According to the New York Times' Michael J. de la Merced, WME/IMG will be the main investor along with private equity firms Silver Lake and Kohlberg Kravis Roberts and an investment firm belonging to Michael S. Dell.
TMZ reported UFC CEO Lorenzo Fertitta will step down from his post and retain a minority stake, while Dana White will stay on as president.
Shortly after the news broke, White sent out this tweet:
White described the sale as "very" bittersweet, per ESPN.com's Brett Okamoto. He also told Okamoto mixed martial arts "is going to the next level" with WME/IMG on board.
Rumors of the UFC's sale have been swirling for months. In May, Rovellreported four or more bidders were vying to make the best offer. Rovell listed WME/IMG, the Blackstone Group, China Media Capital and Dalian Wanda Group among the strongest contenders and noted theasking price was likely to be between $3.5 billion and $4 billion.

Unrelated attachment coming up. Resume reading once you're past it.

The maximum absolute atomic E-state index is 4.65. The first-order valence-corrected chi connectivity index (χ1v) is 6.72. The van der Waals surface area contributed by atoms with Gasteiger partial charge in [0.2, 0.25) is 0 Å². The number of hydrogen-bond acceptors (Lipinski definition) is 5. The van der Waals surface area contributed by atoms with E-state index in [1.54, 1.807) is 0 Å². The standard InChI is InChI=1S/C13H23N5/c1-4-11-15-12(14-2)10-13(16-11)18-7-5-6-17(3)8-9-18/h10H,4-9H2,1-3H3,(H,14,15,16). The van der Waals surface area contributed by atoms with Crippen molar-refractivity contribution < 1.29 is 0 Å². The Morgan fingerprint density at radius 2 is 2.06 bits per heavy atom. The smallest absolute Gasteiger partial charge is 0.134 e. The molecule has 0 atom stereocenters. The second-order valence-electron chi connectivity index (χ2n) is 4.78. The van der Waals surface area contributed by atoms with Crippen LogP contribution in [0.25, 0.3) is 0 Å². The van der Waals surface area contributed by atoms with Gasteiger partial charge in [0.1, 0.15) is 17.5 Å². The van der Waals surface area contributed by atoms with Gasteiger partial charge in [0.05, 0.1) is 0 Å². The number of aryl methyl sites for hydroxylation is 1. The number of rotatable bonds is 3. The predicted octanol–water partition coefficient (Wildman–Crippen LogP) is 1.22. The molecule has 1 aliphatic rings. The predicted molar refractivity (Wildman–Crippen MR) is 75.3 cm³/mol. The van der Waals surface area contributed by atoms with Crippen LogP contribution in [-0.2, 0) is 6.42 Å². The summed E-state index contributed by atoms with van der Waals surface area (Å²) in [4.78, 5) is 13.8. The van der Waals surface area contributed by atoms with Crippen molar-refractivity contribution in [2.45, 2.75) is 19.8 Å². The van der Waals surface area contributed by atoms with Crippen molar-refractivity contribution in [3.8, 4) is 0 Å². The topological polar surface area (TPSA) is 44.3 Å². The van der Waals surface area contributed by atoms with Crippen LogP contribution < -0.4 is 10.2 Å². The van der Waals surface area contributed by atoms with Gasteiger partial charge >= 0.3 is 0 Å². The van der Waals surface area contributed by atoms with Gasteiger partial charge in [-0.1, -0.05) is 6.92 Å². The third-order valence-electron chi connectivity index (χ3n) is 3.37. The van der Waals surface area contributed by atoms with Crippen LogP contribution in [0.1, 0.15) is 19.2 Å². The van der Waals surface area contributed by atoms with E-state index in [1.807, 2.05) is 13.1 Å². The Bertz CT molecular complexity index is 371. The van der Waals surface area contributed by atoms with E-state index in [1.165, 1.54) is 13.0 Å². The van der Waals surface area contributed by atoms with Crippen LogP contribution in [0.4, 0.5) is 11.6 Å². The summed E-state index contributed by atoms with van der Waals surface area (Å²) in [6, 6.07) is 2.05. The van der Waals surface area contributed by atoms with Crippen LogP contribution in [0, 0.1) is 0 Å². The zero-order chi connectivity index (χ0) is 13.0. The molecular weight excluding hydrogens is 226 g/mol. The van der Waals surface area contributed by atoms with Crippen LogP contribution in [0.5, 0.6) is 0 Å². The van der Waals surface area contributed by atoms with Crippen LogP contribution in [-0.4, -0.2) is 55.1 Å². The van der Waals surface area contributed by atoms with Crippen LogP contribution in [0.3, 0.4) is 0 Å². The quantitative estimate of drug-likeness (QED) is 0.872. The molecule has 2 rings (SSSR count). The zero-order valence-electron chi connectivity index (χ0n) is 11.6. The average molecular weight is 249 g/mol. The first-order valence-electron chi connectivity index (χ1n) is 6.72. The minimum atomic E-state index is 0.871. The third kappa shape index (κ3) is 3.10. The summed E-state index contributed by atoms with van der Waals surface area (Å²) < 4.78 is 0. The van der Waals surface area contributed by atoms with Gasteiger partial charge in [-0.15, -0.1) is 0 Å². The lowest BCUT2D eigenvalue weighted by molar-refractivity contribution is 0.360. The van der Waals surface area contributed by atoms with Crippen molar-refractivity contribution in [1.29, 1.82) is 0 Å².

The sale represents a massive return on Lorenzo and Frank Fertitta's investment. De la Merced noted the brothers purchased the UFC for $2 million in 2000. Since then, both the company and the sport have grown exponentially.
Along with a packed calendar of pay-per-views, the UFC earns millions of dollars from broadcasting and sponsorship rights along with revenue from its on-demand UFC Fight Pass service.
Conor McGregor thanked the Fertitta brothers for their time with UFC:
Upon taking over, WME/IMG will have to deal with a few notable issues as the UFC's owners.
Some fans believe the company's decision to run a higher volume of events than it did years ago has watered down the product. Reebok'sexclusive apparel deal and Conor McGregor's recent standoff with the UFC also highlighted problems with fighters' pay structure.
Any changes WME/IMG plans to make to the product are unlikely to be immediate. The deal between the Fertittas and WME/IMG could take anywhere from six weeks to two months to become official, per TMZ